Search Site   
News Stories at a Glance
Palmer resistance to herbicides means cover, cutting needed too
USDA funding set aside to treat rural opioid addiction
Peterson’s dairy bill would replace Margin Protection
Illinois, Iowa soybean growers to Trump: Reconsider China tariffs
Search Archive  
Agriculture will need to gain public acceptance of cloning
A group of scientists meeting in Scotland planned to engage the public in discussion of cloning and biomedical ethics. Instead, they decided to organize a film festival about cloning, including such movie hits as the cult film “Blade Runner,” the Michael Keaton comedy “Multiplicity” and “The Boys from Brazil,” a 1978 movie about cloning another Hitler.

There are more than a dozen major Hollywood movies about cloning, ranging from sci-fi thrillers to comedies. The Scottish scientists gambled on attracting the public by screening the popular movies and then trying to overcome the misconceptions of cloning that people see in these same movies. In this case, the topic was human cloning and discussions of the valid ethical and scientific questions surrounding it.

Agriculture does not have nearly as daunting a task in educating the public about livestock cloning. There’s really no comparison. Yet, agriculture will have to gain public understanding and acceptance for cloned animals, particularly as their progeny enter the food supply sometime in the future.

At this time, support for cloning is soft. In a poll by the International Food Information Council, only 34 percent of consumers stated they would buy foods produced through cloning if food safety is assured by the Food and Drug Administration.

Although the National Academy of Sciences has endorsed the safety of cloned animals in the food supply, the industry is participating in a voluntary FDA moratorium while the matter is under review. An FDA decision is expected soon.

Cloning is one of several assisted reproductive technologies used in agriculture, including artificial insemination and embryo transfer. In reality, a clone is an identical twin, delayed in time.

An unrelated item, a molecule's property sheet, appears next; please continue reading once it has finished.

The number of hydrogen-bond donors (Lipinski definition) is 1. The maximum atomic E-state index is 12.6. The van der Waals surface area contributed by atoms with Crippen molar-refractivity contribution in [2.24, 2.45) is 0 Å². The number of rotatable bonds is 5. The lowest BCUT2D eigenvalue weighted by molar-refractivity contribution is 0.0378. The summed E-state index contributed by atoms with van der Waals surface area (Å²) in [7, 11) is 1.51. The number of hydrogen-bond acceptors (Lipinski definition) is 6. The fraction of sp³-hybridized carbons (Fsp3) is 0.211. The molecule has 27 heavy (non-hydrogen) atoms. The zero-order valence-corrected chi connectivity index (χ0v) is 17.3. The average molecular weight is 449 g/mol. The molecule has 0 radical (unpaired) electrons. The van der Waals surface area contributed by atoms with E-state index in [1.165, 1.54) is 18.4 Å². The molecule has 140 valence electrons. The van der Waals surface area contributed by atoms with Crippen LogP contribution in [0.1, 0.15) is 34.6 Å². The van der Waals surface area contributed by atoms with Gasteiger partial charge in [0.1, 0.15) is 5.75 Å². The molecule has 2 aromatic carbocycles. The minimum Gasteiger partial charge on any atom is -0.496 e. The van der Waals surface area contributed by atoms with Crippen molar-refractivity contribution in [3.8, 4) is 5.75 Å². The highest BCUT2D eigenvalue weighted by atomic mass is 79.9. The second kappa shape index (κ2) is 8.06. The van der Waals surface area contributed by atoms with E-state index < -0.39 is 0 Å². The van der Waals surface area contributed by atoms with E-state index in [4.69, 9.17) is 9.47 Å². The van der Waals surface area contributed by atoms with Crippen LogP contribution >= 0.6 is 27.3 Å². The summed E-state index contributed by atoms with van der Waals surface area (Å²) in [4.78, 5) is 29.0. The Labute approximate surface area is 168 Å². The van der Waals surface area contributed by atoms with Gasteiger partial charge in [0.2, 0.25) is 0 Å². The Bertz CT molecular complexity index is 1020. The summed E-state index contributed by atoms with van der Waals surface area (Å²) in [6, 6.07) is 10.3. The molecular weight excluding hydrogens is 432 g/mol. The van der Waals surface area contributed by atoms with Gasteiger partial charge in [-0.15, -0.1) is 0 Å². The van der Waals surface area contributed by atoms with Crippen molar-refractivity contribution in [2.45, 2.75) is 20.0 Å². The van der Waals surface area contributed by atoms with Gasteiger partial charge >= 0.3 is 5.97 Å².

“Cloning is a way to advance genetic progress more rapidly, but the goal is to improve the nutritiousness, healthfulness and safety of foods,” said Dr. Barbara Glenn, director of animal biotechnology for the Biotechnology Industry Organization.

The United States already has the world’s safest food supply, but livestock cloning can make it even safer by allowing farmers and ranchers to propagate animals that are more resistant to disease. Cloning, for example, may make it possible to rapidly breed a BSE-proof herd of cattle from a single animal.

“There are many consumer benefits to livestock cloning. First of all, we can have healthier foods, healthier animals, healthier human beings and finally a healthier environment,” added Dr. Glenn.

Cloning can also be used to protect and preserve endangered species. In China, cloned panda cells are being kept on reserve should the species become more threatened by extinction.

In Australia, researchers are going a step further by trying to clone an animal already believed extinct, the Tasmanian tiger. They are trying to clone a tiger by using DNA obtained from a cub preserved in 1866.

Animal cloning has been carefully studied for decades, and the results have clearly established its benefits and safety. In the United States, more than 10 federal laws ensure public health and safety as animal cloning evolves. Chances are that Hollywood filmmakers would not find the facts about livestock cloning very appealing for the movie screen.

Stewart Truelsen is a regular contributor to the Focus on Agriculture series distributed by the American Farm Bureau Federation.

Published in the November 23, 2005 issue of Farm World.